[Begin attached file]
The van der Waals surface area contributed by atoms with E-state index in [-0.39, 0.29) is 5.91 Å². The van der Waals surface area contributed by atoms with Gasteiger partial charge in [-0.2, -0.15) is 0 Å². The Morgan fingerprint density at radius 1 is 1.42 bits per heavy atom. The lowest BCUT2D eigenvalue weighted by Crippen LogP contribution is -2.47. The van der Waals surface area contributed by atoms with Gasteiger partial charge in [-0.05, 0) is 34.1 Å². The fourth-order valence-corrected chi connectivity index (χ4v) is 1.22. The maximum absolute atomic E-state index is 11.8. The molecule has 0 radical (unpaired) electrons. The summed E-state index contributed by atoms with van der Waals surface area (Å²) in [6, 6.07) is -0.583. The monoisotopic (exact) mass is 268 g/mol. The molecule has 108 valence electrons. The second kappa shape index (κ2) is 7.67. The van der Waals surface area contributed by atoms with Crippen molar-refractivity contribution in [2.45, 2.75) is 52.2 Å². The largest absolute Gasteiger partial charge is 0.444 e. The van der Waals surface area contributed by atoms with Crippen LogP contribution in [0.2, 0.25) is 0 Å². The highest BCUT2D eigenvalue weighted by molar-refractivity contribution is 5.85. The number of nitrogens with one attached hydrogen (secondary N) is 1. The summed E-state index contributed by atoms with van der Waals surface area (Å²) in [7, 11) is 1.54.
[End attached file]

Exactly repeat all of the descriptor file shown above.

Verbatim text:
The van der Waals surface area contributed by atoms with E-state index in [-0.39, 0.29) is 5.91 Å². The van der Waals surface area contributed by atoms with Gasteiger partial charge in [-0.2, -0.15) is 0 Å². The Morgan fingerprint density at radius 1 is 1.42 bits per heavy atom. The lowest BCUT2D eigenvalue weighted by Crippen LogP contribution is -2.47. The van der Waals surface area contributed by atoms with Gasteiger partial charge in [-0.05, 0) is 34.1 Å². The fourth-order valence-corrected chi connectivity index (χ4v) is 1.22. The maximum absolute atomic E-state index is 11.8. The molecule has 0 radical (unpaired) electrons. The summed E-state index contributed by atoms with van der Waals surface area (Å²) in [6, 6.07) is -0.583. The monoisotopic (exact) mass is 268 g/mol. The molecule has 108 valence electrons. The second kappa shape index (κ2) is 7.67. The van der Waals surface area contributed by atoms with Crippen molar-refractivity contribution in [2.45, 2.75) is 52.2 Å². The largest absolute Gasteiger partial charge is 0.444 e. The van der Waals surface area contributed by atoms with Crippen LogP contribution in [0.2, 0.25) is 0 Å². The highest BCUT2D eigenvalue weighted by molar-refractivity contribution is 5.85. The number of nitrogens with one attached hydrogen (secondary N) is 1. The summed E-state index contributed by atoms with van der Waals surface area (Å²) in [7, 11) is 1.54.